How Micro-Choices and Games Motivate Gig Workers

"As gig work grows ever more prevalent, critics have voiced major issues with these jobs, from their lack of labor protections to income instability and more. But if gig work is so bad, why do so many people do it?" In an article for the Harvard Business Review, Lindsey D. Cameron, Member in the School of Social Science, reflects on the seven years that she spent conducting a wide-ranging study of the ins and outs of ride-hail work.

She highlighted two key factors that motivate ride-sharing workers to continue their gig work, despite its well-known drawbacks:

  1. Sense of autonomy: Drivers experience a feeling of control and satisfaction by having the flexibility to make small decisions about their work schedule, location, and methods.
  2. Gamification of work: The design of the platforms incorporates elements that turn work into a game-like experience. This could involve striving for high customer ratings or maximizing earnings. These "workplace games" help drivers find purpose and enjoyment in their tasks.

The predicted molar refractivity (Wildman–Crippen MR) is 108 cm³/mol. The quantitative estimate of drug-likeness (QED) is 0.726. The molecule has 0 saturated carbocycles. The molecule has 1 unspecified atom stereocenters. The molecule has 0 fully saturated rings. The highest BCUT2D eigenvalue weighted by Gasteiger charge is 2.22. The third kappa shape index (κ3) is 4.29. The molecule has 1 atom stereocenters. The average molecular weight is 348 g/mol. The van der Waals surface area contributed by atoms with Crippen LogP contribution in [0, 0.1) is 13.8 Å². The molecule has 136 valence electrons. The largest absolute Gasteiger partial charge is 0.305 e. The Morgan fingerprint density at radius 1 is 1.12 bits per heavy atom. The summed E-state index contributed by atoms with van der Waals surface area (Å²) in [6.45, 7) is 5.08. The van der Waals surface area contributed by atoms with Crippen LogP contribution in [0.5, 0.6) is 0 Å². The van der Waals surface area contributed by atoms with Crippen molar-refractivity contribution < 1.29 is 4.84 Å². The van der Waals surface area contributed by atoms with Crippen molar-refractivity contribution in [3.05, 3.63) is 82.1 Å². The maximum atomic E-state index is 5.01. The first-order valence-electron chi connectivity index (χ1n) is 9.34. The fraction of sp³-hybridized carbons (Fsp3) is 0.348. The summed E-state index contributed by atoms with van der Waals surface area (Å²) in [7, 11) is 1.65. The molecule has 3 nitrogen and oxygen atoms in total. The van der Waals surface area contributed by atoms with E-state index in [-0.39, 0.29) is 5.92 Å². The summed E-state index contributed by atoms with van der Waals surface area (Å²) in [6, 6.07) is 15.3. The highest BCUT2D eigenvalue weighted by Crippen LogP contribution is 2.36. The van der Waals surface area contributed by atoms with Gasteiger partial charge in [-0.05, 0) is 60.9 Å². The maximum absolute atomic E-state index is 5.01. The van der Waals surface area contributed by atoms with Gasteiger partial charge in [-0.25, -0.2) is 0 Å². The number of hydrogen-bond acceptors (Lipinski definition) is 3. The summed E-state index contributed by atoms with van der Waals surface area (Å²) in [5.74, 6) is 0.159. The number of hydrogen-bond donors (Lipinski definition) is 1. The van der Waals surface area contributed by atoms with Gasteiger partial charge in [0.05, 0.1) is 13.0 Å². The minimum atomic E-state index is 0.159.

Cameron concludes that "as with any kind of work, gig work has the potential to create substantial value and foster lasting, positive experiences—but it also has the potential to create lasting harm. My research should not be misconstrued as suggesting that gig work is inherently all good or all bad. Rather, by elucidating the dynamics at play and shedding light on the sources of meaning these forms of work can elicit, my hope is that this research can help workers, platforms, and policymakers increase the positive impact of gig work while mitigating its downsides."

Read the article in full at Harvard Business Review.